NORTH NEWTON, KAN. -- Jesse Nathan, a 2005 graduate of Bethel College in Bible and religion, took first place in the annual C. Henry Smith Oratorical Contest with a speech that looked at how bringing hope is critical to building peace. Nathan titled his speech "The thing with feathers," from Emily Dickinson’s poem that begins: "Hope is the thing with feathers that perches in the soul." He drew on the work of John Paul Lederach, a Mennonite pioneer in conflict transformation, and his own experiences abroad, particularly in Israel, West Bank and Guatemala.
"So critical is the link between hope and survival that every culture expects certain people to be what [Lederach] calls ‘hope-bringers,’" Nathan wrote. "According to Lederach, one of the primary tasks of all peacemakers, including mediators, healers, relief and voluntary service workers, religious leaders and community organizers, is to bring hope to those they serve."
Nathan cited examples of visits he made to an Israeli village where Jews, Muslims and Christians live together, and to Guatemala, where he spent time with people working to rebuild peace after decades of civil war.
Nathan, formerly of Moundridge, currently lives in Lawrence, where he spends his time writing on issues of nonviolence and community and volunteering at the Lawrence Solidarity Center. He also attends Lawrence Jewish Reform Synagogue.
"I’m using [this year] to figure out where I want to go next," he said. "I have no shortage of ideas and visions to share with the world."
His C. Henry Smith essay, he said, "grew out of a strong desire to discuss how we confront a world in which hope is not easy to find--really, something of a commodity. In our thoroughly postmodern society, we often think we have the luxury of hopelessness, or at least some malignant form of apathy."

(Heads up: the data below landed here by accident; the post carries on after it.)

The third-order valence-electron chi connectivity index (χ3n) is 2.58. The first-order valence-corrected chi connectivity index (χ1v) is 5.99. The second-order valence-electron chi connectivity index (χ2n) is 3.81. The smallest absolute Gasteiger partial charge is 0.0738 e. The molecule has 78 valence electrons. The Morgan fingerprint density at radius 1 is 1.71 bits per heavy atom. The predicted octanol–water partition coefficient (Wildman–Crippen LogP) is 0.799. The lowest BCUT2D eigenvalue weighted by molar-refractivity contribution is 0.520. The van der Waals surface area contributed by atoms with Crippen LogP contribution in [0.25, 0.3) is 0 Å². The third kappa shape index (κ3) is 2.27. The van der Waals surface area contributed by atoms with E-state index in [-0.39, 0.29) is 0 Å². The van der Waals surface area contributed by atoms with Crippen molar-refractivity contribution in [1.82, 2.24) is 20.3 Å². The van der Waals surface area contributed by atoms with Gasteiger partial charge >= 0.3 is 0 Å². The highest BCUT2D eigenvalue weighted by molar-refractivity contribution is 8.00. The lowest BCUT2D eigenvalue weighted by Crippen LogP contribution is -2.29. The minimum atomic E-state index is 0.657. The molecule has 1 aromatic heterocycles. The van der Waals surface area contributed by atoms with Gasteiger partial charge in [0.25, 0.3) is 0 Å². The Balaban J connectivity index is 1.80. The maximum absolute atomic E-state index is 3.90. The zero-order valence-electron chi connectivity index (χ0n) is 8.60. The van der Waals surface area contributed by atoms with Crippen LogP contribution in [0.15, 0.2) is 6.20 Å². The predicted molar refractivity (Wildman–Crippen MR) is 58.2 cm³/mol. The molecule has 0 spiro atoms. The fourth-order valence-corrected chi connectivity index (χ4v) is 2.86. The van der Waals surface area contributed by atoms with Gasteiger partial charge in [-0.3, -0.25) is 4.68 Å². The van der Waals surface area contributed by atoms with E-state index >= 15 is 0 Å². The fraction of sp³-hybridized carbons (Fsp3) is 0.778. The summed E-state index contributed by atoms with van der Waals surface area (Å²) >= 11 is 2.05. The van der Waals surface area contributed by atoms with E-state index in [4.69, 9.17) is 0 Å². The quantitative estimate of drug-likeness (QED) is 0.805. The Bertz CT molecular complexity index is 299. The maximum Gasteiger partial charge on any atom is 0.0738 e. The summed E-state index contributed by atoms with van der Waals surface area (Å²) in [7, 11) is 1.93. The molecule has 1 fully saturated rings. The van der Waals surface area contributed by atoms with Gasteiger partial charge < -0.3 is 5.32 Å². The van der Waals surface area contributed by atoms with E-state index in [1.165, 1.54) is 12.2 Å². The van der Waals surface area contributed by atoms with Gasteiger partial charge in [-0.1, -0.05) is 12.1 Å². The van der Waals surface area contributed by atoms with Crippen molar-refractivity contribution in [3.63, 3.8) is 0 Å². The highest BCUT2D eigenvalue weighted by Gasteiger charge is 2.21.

The message he wanted to convey, he continued, is that "we don’t have that luxury. But rather than just speak in platitudes, I wanted to give the topic some depth by talking about how it’s not just an issue of what is good for us, but rather, hope involves a set of ethical questions as well."
The complete text of Nathan’s winning speech is online.
The C. Henry Smith Peace Oratorical Contest is open to students in every Mennonite and Brethren in Christ college in the United States and Canada. It is administered by Peace and Justice Ministries of Mennonite Central Committee U.S. The top three speakers receive scholarships to attend a peace-related conference or seminar as well as cash prizes, with $300 awarded for first place.
Second prize this year went to Anna Roeschley of Bluffton (Ohio) University for "Making peace in a red and blue country." Brian Hamilton of Messiah College in Grantham, Pa., took third place for "Catechesis as training in Christian servanthood."
Directors of the C. Henry Smith Trust established the contest in 1974 in honor of the late C. Henry Smith, a Mennonite historian and professor at Goshen (Ind.) College and Bluffton. Participating colleges host a contest with student speeches on the general theme of applying the Christian peace position to contemporary concerns. Judges for this year’s contest were Elsie Wiebe Klingler, abuse prevention and response coordinator for MCC British Columbia; Karin Kaufman Wall, peace and justice education for MCC Central States; and John Powell, director for missional church development for Mennonite Mission Network.
Bethel College is a four-year liberal arts college affiliated with Mennonite Church USA. Founded in 1887, it is the oldest Mennonite college in North America. Bethel is known for its academic excellence and has been named a Top Tier college by U.S. News & World Report every year since 1998. For more information, see the Bethel web site at www.bethelks.edu.